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The mail from Lednica lake, Poland


One of the most completely preserved mail of the early Middle Ages is the mail that was discovered in the Lednica lake, Greater Poland. Although it has been published many times, it is almost never mentioned in a language other than Polish, and it is therefore appropriate to make this armour available to foreign audiences. Another reason why the armour deserves attention is the fact that it has been professionally published in recent years with analyzes and photographs.

The position of Lednica lake on the map of Europe.

Finding situation and current position

The mail was found during an underwater survey conducted by A. Kola and G. Wilke in Lednica lake in 1999, at a position marked “OL 3a”, which is located 177 m north of the western bridge axes and 27 m west of the island. The find itself was made by the diver Jacek Niegowski at a depth of about 6-9 m (Kola 2014: 69; Kola – Wilke 2000: 65; Sankiewicz – Wyrwa 2018: 222). Armour is the only more or less complete mail of the early Middle Ages from the territory of modern Poland. An incredible number of early medieval military equipment with a high degree of preservation of organic supplements were found in the close vicinity of the mail, namely a helmet (Sankiewicz – Wyrwa 2018: 218-9), 11 swords (Kucypera et al. 2021; Wyrwa – Sankiewicz – Pudło 2011), 66 spears (Sankiewicz – Wyrwa 2018: 148-213) and over 150 axes (Kucypera et al. 2021; Sankiewicz – Wyrwa 2013).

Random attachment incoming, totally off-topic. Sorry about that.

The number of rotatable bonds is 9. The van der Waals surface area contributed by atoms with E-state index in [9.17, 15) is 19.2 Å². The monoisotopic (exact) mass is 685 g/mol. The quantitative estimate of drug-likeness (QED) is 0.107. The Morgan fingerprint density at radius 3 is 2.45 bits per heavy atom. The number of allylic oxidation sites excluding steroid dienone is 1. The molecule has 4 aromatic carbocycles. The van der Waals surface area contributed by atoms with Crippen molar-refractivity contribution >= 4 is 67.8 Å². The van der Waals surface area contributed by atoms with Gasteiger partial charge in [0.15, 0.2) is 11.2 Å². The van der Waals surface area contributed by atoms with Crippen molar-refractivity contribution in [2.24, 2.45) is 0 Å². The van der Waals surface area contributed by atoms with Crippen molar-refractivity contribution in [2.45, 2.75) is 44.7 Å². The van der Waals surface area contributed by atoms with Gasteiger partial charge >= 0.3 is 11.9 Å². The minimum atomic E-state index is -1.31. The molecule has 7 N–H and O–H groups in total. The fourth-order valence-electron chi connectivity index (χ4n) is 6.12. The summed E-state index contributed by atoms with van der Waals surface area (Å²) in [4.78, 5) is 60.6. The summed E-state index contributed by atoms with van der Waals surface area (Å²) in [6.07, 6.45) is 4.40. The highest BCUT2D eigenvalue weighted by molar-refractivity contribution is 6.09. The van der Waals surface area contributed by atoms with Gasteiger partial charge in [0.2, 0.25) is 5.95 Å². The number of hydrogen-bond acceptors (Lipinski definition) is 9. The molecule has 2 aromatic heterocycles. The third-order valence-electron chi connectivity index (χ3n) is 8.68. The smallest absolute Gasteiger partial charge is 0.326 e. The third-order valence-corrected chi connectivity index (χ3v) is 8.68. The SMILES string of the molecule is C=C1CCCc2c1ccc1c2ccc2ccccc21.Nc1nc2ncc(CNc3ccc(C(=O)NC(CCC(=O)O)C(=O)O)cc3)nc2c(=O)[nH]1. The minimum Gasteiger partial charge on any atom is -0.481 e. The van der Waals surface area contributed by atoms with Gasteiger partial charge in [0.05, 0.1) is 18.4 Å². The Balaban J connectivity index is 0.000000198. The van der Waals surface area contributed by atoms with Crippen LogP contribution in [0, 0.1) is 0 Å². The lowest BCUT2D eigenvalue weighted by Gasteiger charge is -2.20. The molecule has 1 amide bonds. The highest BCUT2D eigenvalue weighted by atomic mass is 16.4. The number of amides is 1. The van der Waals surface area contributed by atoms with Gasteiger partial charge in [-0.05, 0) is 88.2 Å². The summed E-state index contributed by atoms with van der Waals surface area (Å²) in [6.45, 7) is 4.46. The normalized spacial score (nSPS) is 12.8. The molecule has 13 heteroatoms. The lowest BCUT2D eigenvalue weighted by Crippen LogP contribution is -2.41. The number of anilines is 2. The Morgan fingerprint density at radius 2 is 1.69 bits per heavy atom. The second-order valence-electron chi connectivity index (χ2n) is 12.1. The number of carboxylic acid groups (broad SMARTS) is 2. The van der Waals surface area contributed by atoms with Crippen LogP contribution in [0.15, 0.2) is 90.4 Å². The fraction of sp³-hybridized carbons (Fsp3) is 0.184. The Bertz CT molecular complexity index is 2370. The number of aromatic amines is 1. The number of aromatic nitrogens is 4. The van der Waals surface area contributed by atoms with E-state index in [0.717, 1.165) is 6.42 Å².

At present, the armour is located in the collections of the Museum of the First Piasts in Lednica (Muzeum Pierwszych Piastów na Lednicy). Inv. No. MPP/93/99.

The mail after the finding in 1999. Source: Kola – Wilke 1999: Ryc. 47.

Photograph of armour from Lednica lake. Source:

Armour from Lednica lake. Source: Sankiewicz – Wyrwa 2018: 223.


The mail at the moment has the form of a corroded, kidney-shaped, compact, layered lump with a length of 54 cm and a maximum thickness of 24 cm. As far as we know, no attempt has ever been made to unpack the armour or determine its size. At the time of discovery, the armour weighed about 10 kg (Górecki 2001a: 44), after cleaning and conservation, the weight stabilized between 8.1-8.2 kg (Kola 2014: 69; Sankiewicz – Wyrwa 2018: 222). About 20 rings long, unlinked chain separates from the main mass.

Despite the published literature, it is evident that the linking style is a classic “four in one” and that the mail is a combination of riveted and solid rings. It is not possible to say whether the solid rings are cut or welded. The riveted rings undoubtedly have a circular or oval cross-section. The diameter of the rings is 0.9 cm, and although the sources do not indicate whether it is an outer or inner diameter, outer diameter is more likely from the proportion perspective. The thickness of the wire used is equal to 0.08-0.09 cm. The rivet heads are probably located only on the visible outer side, the direction of overlap of the riveted rings is counterclockwise. The presence of copper alloy rings is not mentioned in the publication.

Armour from Lednica lake. Source: Sankiewicz – Wyrwa 2018: 222.

Thickness of armour from Lednice lake. Source: Kola 2014: Ryc. 1.

Armour from Lednica lake. Source: Derwich – Żurek 2002: 187.

Detail of armour from Lednica lake. Source: Kola – Wilke 2000: Ryc. 48-9.

Detail of armour from Lednica lake. Source:

The armour has been x-rayed in recent years and has undergone X-ray fluorescence (Sankiewicz – Wyrwa 2018: 284, 315, 326). The conclusion of the analysis showed that the rings were made of wrought iron, as confirmed by Paweł Kucypera in a personal discussion.

X-ray of the armour. Source: Sankiewicz – Wyrwa 2018: 315.

X-ray fluorescence results of rings. Source: Sankiewicz – Wyrwa 2018: 326.